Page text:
Incrementally Loading Datasets

George Brown
George Brown Member
edited December 2023 in General

I've thought through a few different ways that I can use to incrementally load a dataset using batches in the dataset and views on the source side. However, I'm wondering if anyone else has done some work around that and would be willing to share their thoughts / ideas.

Essentially we have some really large tables which we want to use in workflows, potentially as a whole, but maybe only for a subset or sample. Rather than wait the full time for these tables to load, we want to just append the latest data.

For example, we might have a table with 1.2 billion records that covers the span of 12 months. Averages 100 million a month or somewhere over 3 million a day. Reloading this entire dataset each day may not even be possible; might take more than 24 hours. But appending 3 million records each day might just take 15 minutes or so and a much more reasonable time to wait for a dataset refresh before running workflows against it.


Thanks in advance,




  • Josh Boxer
    Josh Boxer Administrator
    edited September 2022

    Hi George

    The way to do this is using SQL

    1. Create a static Dataset that uses a SQL query limited to everything before today or an ID less than XYZ etc. (could even do this as a one time file transfer which will always be faster for that volume of records)
    2. Create another Dataset with a SQL query today onwards or ID greater than XYZ
    3. Use a Workflow to Union the two Datasets together with only the second Dataset Source step set to Auto refresh
    4. At some point in future when the second Dataset is getting too large, either update both queries or add a third Dataset starting from that point and Union it in the same Workflow

    If you only want a subset or sample then ignore the above steps and use SQL to select only a subset or sample to load into Data Studio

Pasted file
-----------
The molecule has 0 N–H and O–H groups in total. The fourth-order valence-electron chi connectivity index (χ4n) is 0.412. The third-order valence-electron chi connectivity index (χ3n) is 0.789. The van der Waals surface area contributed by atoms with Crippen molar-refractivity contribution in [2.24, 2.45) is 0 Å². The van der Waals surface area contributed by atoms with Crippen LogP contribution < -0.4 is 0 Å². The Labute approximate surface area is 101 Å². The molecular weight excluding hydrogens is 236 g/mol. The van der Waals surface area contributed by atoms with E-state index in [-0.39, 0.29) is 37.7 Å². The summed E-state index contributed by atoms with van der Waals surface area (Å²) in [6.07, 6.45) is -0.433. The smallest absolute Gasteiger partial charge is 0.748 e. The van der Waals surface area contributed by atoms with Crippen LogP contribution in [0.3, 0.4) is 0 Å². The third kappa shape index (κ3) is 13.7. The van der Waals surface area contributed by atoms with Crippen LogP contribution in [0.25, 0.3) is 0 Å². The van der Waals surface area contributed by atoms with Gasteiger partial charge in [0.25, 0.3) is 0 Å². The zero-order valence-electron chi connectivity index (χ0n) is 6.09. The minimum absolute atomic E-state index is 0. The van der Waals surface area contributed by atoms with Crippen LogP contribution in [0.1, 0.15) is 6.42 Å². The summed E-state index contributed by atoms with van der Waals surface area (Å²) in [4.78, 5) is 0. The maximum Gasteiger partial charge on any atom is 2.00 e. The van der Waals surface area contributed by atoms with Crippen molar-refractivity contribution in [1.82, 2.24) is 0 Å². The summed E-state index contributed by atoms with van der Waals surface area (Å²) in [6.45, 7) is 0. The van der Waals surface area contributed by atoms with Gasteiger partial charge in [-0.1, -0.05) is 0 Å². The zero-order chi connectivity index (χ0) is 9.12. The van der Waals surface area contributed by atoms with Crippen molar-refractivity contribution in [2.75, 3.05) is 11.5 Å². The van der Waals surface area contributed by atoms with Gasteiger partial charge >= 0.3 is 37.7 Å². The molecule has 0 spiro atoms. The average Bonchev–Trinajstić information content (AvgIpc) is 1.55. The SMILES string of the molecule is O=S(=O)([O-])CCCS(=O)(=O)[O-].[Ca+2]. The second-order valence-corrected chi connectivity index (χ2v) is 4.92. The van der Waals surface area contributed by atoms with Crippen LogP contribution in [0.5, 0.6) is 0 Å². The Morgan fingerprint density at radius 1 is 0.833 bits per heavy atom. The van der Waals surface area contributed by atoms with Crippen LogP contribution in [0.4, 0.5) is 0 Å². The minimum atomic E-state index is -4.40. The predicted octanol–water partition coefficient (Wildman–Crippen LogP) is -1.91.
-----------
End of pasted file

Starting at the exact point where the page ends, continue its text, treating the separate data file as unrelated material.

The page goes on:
• Josh Boxer
    Josh Boxer Administrator

    Out of interest, what kind of data is this and broadly what are you doing with it once it is in Data Studio?

    We have some ideas for additional functionality that could possibly be applicable

  • Henry Simms
    Henry Simms Administrator

    @George Brown I actually set something like this up myself recently, using an approach similar to the one Josh describes (fetching rows from your DB table using a custom SQL query).

    I've described the basic I used process below, but note:

    • The SQL statements are illustrative only - I'm not an expert and there will certainly be better ways to create the queries!
    • The below would work if new records are only being created in your DB table. If records are also being updated in your database, you'll want to load the data with something like "last modified date" = today into a separate "changes" Dataset and then use a workflow to update the "master" Dataset accordingly.
    • The approach below assumes the database is always available and no refreshes are missed. In reality you may want to create something a little more robust that easily allows missed refreshes to be completed later, while to avoid duplication of records or missing records in your master table.

    1) Load all the data up to (but not including) today's date

    My dummy database table looks like this:

    My actual data has 7 rows, 2 of which were added today (15/9/2022):

    So to load all records with a created_date < today's date, I select to load from a Dataset Query with:

    I also configure the Dataset to be multi batch, so that new batches are added incrementally.

    My Dataset has now loaded a single batch with 5 rows:

    2) Modify the query so that only today's data is loaded

    I can now right click -> Edit details on the Dataset and modify the SQL query used to fetch rows for the load to be:

    Now when I refresh the Dataset in Data Studio, it will load today's 2 rows as a second batch:

    3) Automate the daily refresh

    To automate the refreshing of data, which I might want to run just before midnight every night, I need to do a couple of things: